In all this time the jewish cliristians, who were not tainted with the heathen philofophy, maintained the doctrine of the proper and simple humanity of Christ. Athanafius himself was so far from being able to deny this, that he says all the jews were fo fully persuaded that their Messiah was to be a ma! like themselves, that the apostles were obliged to use great caution in divulging the doctrine of the divinity of Christ. He says, that the reason why Peter Acts ii. 22. only calls him a man approved sjf God, and why, on other occasions in the courie of that book and other parts of the New Testament, he is simply called a man, was, that at first the apostles did not think proper to do more than prove that Jesus was. the Chrift, or Meffiah, and that they thought it prudent to divulge the doctrine of the divinity of Christ by degrees. He likewise fays, that the jews of those times, meaning the jewish christians, being in this error themselves drew the gentiles into it. Athanafius greatly commends the apostles for this address in their circumstances. But what the apostles fcrupled to teach, we should be scrupulous in believing. Chrysostom gives the same account of the situation of the apostles with respect to the jews.
It also clearly appears from ecclesiastical history that the unlearned among the christians were exceedingly averse to the doctrine of the divinity of Christ, D 2
even in the qualified sense above mentioned, opposing, what they called, the supreme monarchy of the Father, to the novel doctrine of the divinity of the son ; and the philosophizing christians were obliged to make laboured apologies to these early unitarians, acknowledging the perfect inferiority of the son to the Father. But at length these unitarians, 'who are expressly faid to have been the majority of christians in the third century, were overborne by the superior influence and popularity of their adverfaries, who, from believing Christ to be God in an inferior qualified sense of the word, came, in the natural course of things, to believe him to be God equal to the Father himself, and to have existed from all eternity independently of him. But it was several centuries before this do-trine was fully established. And the holy spirit was generally considered either as the same thing with the power of God, that is, God hiinselt (just as the spirit of a man is a man) or else a 'superangelic being, inferior both to the Father and the son, 'till after the council of Nice.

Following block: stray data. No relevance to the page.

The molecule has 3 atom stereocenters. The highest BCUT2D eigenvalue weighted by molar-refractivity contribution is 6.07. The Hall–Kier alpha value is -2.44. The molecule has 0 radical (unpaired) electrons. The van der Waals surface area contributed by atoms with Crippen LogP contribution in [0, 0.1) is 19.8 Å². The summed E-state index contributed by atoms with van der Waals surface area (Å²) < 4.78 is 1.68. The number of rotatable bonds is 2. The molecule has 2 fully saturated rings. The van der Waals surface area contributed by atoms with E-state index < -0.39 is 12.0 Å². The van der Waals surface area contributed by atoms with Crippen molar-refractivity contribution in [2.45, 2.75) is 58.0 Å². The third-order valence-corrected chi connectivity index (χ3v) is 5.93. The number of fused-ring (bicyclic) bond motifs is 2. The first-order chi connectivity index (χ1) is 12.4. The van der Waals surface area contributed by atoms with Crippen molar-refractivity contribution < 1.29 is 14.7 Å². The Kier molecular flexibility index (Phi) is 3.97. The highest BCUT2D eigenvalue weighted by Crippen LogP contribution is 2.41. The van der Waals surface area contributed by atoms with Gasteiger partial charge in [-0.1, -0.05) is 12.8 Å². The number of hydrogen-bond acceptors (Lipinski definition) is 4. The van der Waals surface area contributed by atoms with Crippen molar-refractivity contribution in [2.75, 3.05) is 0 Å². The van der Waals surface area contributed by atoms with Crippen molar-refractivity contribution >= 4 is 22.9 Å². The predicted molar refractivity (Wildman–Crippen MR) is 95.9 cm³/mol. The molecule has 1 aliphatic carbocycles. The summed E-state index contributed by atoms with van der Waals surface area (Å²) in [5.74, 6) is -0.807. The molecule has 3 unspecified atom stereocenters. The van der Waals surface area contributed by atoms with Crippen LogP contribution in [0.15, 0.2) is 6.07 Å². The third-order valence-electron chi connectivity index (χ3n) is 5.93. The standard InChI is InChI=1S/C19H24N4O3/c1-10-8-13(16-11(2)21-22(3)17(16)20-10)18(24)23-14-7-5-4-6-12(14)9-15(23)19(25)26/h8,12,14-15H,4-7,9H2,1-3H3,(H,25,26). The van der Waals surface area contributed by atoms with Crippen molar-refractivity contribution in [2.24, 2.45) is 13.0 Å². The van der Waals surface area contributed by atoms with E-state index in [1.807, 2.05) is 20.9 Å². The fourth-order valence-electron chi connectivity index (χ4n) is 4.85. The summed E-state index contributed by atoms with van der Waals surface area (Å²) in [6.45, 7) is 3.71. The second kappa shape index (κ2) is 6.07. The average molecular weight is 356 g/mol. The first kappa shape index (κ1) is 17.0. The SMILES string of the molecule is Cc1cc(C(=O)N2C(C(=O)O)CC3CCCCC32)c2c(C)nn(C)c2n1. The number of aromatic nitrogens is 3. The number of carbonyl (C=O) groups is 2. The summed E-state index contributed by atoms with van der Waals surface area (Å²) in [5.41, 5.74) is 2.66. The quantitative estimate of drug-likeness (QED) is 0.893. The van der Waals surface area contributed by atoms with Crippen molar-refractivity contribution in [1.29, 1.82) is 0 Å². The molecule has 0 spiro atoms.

In the mean time, Arius and his followers, shocked at the doctrine of Christ being of the fume substance with the Father, maintained that, though he had preexisted, and had been the medium of all the dispensations of God to mankind, he was, like all other derived beings, created out of nothing ; the opinion of all souls having been emanations from the supreme mind being then generally denied by chrisians.
Thus did it please God, for reasons unknown to us, to permit'the rise and general spread of the trinitarian and Arian opinions, as he permitted the rise and amazing power of the man of fin, and many corruptions and abuses of christianity utterly subversive of the genuine purity of the gospel, 'till the full time for the reformation of this and other gross corruptions of christianity was come.
II. A CONCISE NISTORY OF THE DOCTRINES
OF GRACE, ORIGINAL SIN, AND PREDESTI-
It was a controversy about the nature and use of baptism that occasioned the starting of the doctrine of the natural impotence of man to do what God requires of him, of the imputation of the fin of Adam to all, his posterity, and of the arbitrary predestination of certain individuals of the human race to everlasting life, while the rest of mankind were left in a state of reprobation; and this was so late as four hundred years after Christ. Before that time it had been the universal opinion of christians, and of Austin him
self, who first advanced the doctrines above-mentioned, • that every man has the power of obeying or disobey
ing the laws of God, that all men may be saved if they will, and that no decrees of God will be the least obstruction in the way of any man's falvation.